Humpty Trumpty Fell off a Wall: Some Thoughts on Laughter and Humor (30/04/2021)

The then Federal Counsellor Johann Schneider-Ammann’s 2016 speech recommending laughter as a way to deal with illness is mostly remembered for his dour presentation. The straight-faced Swiss German didn’t crack a smile while extolling humor. Numerous parodies of the laconic recitation went viral, so much so that the initial message was forgotten. The importance of the role of humor was overwhelmed by the deadpan delivery of the messenger. 

How is laughter pertinent during the current pandemic and economic downturn? Schneider-Ammann’s presentation was given on March 1, Switzerland’s celebration of the World Day of the Sick. Given the number of victims of Covid-19, is humor possible during the grave consequences of the pandemic?
When the New York Times stopped publishing political cartoons in 2017, I wrote: ”The Geneva cartoonist Patrick Chappatte published a cartoon with the words ‘Without humor we are all dead’ after the Charlie Hebdo shootings in 2015.” At the same time, I quoted the political theorist William E. Connolly “Let us laugh together, on principle.” 
In Geneva, we are fortunate to have several venues for humor. Chappatte continues his precious political satires. Hermann regularly gives us reason to smile in the Tribune de Genève. The two Vincents loyally satirize the Swiss and Swissness on television. Yann Lambiel is a marvel of talent beyond his vocal imitations, although current politicians don’t measure up to his imitations of Calmy-Rey, Brélaz or Couchepin. Thomas Wiesel, Laurent Nicolet and others are excellent stand-up comics.
In the United States, Joe Biden’s presidency has seen a marked decline in political satire. Saturday Night Live, Stephen Colbert, Andy Borowitz and the John Olivers have lost their favorite punching bag. To paraphrase Richard Nixon’s last press conference: “They don’t have Trump to kick around anymore.” Trump was so easy to make fun of. The Biden family and its history is too tragic to satirize. Joe Biden doesn’t have orange hair; Jill Biden is far from Melania. There is no Ivanka to parody. Don Jr. and Eric were perfect foils. Hunter Biden is a pathetic figure. Beau Biden is remembered only with praise and reverence.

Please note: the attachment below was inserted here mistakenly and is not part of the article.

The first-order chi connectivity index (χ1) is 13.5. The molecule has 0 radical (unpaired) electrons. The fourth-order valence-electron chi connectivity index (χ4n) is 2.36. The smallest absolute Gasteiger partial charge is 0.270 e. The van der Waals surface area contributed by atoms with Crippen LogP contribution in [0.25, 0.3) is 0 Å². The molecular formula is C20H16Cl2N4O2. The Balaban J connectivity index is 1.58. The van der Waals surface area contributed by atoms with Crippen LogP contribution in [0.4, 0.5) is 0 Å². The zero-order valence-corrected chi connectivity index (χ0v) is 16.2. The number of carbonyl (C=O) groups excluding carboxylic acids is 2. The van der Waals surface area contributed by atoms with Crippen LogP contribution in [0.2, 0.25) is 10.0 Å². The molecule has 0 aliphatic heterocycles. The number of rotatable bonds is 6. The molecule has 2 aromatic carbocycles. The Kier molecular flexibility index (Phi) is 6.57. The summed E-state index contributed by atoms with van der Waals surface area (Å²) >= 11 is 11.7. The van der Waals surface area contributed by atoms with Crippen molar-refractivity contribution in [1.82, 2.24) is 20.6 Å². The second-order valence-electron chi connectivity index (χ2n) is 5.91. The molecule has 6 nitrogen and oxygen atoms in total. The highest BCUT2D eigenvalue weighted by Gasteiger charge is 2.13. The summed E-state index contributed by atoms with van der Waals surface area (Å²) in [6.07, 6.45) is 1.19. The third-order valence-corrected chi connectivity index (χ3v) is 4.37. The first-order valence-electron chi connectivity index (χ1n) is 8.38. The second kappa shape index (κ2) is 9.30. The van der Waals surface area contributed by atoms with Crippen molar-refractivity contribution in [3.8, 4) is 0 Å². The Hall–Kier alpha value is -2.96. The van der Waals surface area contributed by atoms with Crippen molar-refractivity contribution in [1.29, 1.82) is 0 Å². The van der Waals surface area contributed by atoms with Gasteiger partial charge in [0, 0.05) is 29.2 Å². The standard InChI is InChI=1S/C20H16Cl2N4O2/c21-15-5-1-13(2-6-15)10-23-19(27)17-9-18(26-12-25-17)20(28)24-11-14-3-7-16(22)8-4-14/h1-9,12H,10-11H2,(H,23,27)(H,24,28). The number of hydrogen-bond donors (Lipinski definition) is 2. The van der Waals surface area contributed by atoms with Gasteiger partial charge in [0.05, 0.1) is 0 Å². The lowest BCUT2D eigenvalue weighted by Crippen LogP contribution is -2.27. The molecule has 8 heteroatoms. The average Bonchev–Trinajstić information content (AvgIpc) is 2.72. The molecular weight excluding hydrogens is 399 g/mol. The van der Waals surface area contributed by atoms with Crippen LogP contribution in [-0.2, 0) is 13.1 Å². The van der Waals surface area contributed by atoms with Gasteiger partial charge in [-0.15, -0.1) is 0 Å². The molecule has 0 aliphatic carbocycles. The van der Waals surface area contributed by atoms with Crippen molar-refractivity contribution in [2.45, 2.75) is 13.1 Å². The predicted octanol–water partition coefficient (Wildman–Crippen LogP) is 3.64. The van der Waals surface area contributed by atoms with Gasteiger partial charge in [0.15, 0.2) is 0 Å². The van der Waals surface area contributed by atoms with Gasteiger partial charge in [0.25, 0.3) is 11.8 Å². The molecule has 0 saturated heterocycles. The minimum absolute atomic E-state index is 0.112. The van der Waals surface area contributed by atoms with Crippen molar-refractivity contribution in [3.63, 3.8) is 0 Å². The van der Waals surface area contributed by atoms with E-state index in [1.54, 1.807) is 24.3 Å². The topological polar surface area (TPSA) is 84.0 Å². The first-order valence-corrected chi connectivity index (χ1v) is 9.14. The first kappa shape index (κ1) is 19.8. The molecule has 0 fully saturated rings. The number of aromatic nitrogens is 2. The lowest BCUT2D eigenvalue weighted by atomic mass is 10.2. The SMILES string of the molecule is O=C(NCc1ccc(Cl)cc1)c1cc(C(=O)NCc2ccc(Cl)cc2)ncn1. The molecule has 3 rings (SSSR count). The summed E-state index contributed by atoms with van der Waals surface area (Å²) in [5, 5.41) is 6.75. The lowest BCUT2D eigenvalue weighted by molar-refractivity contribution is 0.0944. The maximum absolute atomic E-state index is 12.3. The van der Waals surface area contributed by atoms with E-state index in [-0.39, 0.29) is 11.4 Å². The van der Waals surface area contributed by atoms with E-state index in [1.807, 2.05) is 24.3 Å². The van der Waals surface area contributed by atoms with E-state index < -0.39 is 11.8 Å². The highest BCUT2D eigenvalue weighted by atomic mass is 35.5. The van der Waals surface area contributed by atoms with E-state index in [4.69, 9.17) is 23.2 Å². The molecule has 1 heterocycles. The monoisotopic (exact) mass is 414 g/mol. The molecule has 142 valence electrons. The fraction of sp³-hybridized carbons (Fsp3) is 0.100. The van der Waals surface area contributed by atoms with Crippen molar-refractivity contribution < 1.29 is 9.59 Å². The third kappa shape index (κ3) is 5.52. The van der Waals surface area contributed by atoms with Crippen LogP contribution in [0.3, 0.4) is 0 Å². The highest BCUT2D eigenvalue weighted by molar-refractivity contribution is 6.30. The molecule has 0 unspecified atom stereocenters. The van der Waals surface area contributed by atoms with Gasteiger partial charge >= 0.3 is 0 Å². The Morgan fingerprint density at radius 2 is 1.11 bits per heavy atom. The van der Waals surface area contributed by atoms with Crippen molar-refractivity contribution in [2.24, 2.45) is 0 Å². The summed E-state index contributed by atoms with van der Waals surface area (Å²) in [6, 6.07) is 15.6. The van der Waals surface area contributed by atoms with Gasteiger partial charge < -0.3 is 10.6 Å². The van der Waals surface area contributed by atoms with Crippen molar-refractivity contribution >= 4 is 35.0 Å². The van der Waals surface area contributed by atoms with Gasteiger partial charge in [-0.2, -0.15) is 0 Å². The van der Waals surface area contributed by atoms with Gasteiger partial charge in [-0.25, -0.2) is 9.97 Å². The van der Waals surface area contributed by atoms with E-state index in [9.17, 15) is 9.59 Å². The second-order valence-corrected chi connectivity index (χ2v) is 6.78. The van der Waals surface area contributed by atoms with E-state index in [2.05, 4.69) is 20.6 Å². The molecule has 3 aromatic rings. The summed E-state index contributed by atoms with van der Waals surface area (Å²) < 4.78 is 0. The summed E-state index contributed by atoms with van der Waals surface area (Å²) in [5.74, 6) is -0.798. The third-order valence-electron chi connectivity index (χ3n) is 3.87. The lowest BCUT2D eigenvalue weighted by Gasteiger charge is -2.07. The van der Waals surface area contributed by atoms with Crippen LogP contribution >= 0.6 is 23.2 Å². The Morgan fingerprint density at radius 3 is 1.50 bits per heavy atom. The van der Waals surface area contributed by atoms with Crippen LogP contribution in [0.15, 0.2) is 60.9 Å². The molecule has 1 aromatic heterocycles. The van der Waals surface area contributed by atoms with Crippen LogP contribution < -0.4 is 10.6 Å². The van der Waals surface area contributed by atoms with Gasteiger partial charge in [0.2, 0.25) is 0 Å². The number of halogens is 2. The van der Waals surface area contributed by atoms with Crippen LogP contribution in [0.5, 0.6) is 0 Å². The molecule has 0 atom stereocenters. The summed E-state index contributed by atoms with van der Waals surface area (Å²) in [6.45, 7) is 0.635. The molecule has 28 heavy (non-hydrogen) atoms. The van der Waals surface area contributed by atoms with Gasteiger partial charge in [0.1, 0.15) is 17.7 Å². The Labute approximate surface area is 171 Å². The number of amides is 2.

Can one be humorous about the transition from Trump to Biden? How to make us smile in going from the Trump roller coaster to the seriousness of “Sleepy Joe.”? Gregg Robins, an American of long residence in Geneva, has published a book of limericks. The essence of the transition is captured in the introduction: 
“A patient man named Joe
Watched Trump refuse to go
     He kept his cool
     And ignored the fool
So desperate to steal the show.”

Two of my favorites are on the difference between Trump and Biden. On Trump:
“Trump demands the vaccines bear his name
While ignoring the hurt and the pain
One more glaring delusion 
Leaving zero confusion
‘bout a man who just cannot feel shame.”

On Biden:
“There was once a man from Delaware
Who’d been hearing Trump whine but didn’t care
        He followed his course
        Without any remorse
As he knew, one day soon, Trump would not be there.”

All of the above is political satire. It is reassuring to see that following the decision of the New York Times and the events surrounding Charlie Hebdo, political satire continues. Robins’ limericks are another form. But the line between satire, humor and actual events is thin. The pandemic and its consequences are no laughing matter. Schneider-Ammann’s suggestion can only go so far. So let’s enjoy what we can laugh about. As best we can; “Let us laugh together, on principle.”

 

 

 

 

 

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